buffalo

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New York: Buffalo Proposal Would Decriminalize Marijuana

The city of Buffalo may legalize possession of small amounts of marijuana.

By Derrick Stanley
Hemp News

The City of Buffalo may legalize possession of small amounts of marijuana in a meeting today of the Buffalo Legislation Committee. The Buffalo Cannabis Act is presenting their initiative to the committee Tuesday afternoon.

"We want the city to, within the city limits, to tell the Buffalo Police that people shouldn't be arrested if they're in possession of less than two ounces," says Anthony Baney, a member of the Buffalo Cannabis Movement.

The group's idea is for the to make it legal to carry up to two ounces of marijuana, and to personally grow up to six plants.

In an interview with WGRZ TV news, Buffalo Common Council Member David Franczyk was asked if he thought the initiative could pass or if any part of it could pass.

"No, I don't. Not at this point in time because what has to happen is that a council member would have to file a resolution which incorporates some of these ideas," Franczyk replied.

He does agree that the criminal justice system is too harsh on offenders caught with small amounts of pot.

"A 19 year old kid who is pinched for a small amount of marijuana, that he's tarred for the rest of his life and he's generally a good kid, you know, I don't think we should crucify people like that I think there should be some justice and some common sense as far as that goes," says Franczyk.

New York: Lawmakers To Hold Public Forum To Discuss Ending Marijuana Prohibition

NewYorkMarijuana

Assemblywoman Crystal Peoples-Stokes and Senator Liz Krueger Sponsor Marijuana Regulation and Taxation Act

Assemblymember Crystal Peoples-Stokes and Senator Liz Krueger on Wednesday will host a public forum to discuss the Marijuana Regulation and Taxation Act, a bill that would legalize the production, distribution, and use of marijuana for adults over the age of 21.

This bill will effectively end marijuana prohibition in New York State and would create a system to tax and regulate marijuana in a manner similar to alcohol.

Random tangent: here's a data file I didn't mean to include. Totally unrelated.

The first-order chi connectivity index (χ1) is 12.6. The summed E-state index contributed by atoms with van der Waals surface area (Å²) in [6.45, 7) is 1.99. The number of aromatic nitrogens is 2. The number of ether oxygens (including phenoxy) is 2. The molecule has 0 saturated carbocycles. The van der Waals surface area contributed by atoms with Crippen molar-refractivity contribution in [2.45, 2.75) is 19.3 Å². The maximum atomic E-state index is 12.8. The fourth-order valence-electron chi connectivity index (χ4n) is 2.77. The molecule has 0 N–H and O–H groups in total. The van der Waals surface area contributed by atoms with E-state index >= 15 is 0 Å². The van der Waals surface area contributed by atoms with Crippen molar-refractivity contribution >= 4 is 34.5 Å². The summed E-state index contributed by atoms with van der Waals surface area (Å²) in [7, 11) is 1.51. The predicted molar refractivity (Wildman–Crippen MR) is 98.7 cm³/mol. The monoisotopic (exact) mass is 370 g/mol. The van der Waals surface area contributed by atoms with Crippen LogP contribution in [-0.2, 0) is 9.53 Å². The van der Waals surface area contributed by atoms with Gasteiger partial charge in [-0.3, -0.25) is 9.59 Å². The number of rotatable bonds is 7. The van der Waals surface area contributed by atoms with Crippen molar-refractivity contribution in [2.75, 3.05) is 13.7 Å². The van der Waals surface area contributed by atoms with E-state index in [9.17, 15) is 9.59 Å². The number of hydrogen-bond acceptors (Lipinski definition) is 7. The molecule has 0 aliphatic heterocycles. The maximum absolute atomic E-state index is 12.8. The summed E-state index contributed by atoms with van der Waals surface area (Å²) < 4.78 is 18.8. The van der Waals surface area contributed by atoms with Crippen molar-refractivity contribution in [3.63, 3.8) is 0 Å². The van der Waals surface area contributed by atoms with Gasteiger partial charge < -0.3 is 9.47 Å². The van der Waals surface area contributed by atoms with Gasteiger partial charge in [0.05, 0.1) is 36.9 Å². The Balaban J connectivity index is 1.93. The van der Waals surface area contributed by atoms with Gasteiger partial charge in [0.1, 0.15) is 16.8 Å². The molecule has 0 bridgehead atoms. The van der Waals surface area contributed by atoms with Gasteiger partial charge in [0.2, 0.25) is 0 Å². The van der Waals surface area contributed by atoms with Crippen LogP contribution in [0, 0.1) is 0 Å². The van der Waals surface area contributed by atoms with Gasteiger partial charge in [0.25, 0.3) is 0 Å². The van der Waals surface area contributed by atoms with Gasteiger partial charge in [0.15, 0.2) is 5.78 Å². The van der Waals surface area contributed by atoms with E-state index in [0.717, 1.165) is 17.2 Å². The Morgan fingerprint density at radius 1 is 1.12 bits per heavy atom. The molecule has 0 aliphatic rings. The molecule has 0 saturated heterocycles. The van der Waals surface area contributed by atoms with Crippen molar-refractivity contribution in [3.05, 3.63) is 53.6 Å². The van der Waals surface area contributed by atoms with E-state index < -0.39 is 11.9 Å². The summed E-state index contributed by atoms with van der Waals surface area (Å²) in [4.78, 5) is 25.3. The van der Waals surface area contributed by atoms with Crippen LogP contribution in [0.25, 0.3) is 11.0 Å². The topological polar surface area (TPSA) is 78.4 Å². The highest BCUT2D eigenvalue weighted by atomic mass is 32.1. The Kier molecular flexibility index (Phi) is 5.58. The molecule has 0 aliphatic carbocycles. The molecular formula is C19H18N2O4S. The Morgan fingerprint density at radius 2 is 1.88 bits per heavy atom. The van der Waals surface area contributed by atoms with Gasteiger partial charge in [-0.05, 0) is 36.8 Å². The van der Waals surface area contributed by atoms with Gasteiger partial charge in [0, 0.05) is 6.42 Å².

This discussion comes at a time when marijuana reform has gained unprecedented momentum. In the United States, Colorado, Washington, Alaska, Oregon, and Washington D.C. have legalized marijuana for adults and national support for legalization has reached 58 percent.

Despite all of the progress around the country, New York State and Buffalo residents, continue to suffer from disproportionate enforcement of prohibition in communities of color, with thousands of arrests every year.

What: Press Conference re: Marijuana Regulation and Taxation Act & Public Forum to follow

Who:

- Assemblymember Crystal Peoples-Stokes

- Senator Liz Krueger

- The Drug Policy Alliance (DPA)

New York: Alternative Medicine Associates Applies For Medical Marijuana License

AlternativeMedicineAssociatesApplicationBoxes[WGRZ.com]

Alternative Medicine Associates, LLC (AMA), a physician-led, cannabis-based health care provider headquartered in Williamsville, N.Y., has submitted an application to the State Department of Health to become one of five registered organizations to manufacture and dispense medical marijuana in New York State.

The AMA application filled 10 cardboard boxes and totaled 66,000 pages, reports Michael Wooten at WGRZ. It is spearheaded by Gregory F. Daniel, M.D., M.B.A., who will serve as chief executive officer of the organization, which includes a management team comprised of nearly 30 physician entrepreneurs, a pediatric dentist, health care administrators, researchers, pharmacists, security and facility specialists, and business leaders.